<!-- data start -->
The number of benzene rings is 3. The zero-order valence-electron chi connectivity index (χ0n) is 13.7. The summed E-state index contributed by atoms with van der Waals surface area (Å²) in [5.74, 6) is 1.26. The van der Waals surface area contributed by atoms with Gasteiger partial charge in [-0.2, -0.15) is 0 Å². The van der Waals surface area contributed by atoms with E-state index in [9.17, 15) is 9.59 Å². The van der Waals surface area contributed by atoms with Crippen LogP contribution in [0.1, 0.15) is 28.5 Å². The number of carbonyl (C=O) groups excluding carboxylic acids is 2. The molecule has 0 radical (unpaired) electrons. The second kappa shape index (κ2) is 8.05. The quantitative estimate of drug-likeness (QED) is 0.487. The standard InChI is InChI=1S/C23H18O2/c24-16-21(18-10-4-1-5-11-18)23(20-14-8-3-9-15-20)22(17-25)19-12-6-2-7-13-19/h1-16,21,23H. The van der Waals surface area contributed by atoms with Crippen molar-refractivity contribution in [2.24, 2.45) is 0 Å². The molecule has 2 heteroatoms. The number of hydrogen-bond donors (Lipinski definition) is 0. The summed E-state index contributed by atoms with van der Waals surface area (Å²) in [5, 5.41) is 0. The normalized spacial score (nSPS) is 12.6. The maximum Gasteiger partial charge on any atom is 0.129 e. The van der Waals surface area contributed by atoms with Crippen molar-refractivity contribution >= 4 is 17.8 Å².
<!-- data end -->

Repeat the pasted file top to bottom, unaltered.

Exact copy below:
The number of benzene rings is 3. The zero-order valence-electron chi connectivity index (χ0n) is 13.7. The summed E-state index contributed by atoms with van der Waals surface area (Å²) in [5.74, 6) is 1.26. The van der Waals surface area contributed by atoms with Gasteiger partial charge in [-0.2, -0.15) is 0 Å². The van der Waals surface area contributed by atoms with E-state index in [9.17, 15) is 9.59 Å². The van der Waals surface area contributed by atoms with Crippen LogP contribution in [0.1, 0.15) is 28.5 Å². The number of carbonyl (C=O) groups excluding carboxylic acids is 2. The molecule has 0 radical (unpaired) electrons. The second kappa shape index (κ2) is 8.05. The quantitative estimate of drug-likeness (QED) is 0.487. The standard InChI is InChI=1S/C23H18O2/c24-16-21(18-10-4-1-5-11-18)23(20-14-8-3-9-15-20)22(17-25)19-12-6-2-7-13-19/h1-16,21,23H. The van der Waals surface area contributed by atoms with Crippen molar-refractivity contribution in [2.24, 2.45) is 0 Å². The molecule has 2 heteroatoms. The number of hydrogen-bond donors (Lipinski definition) is 0. The summed E-state index contributed by atoms with van der Waals surface area (Å²) in [5, 5.41) is 0. The normalized spacial score (nSPS) is 12.6. The maximum Gasteiger partial charge on any atom is 0.129 e. The van der Waals surface area contributed by atoms with Crippen molar-refractivity contribution >= 4 is 17.8 Å².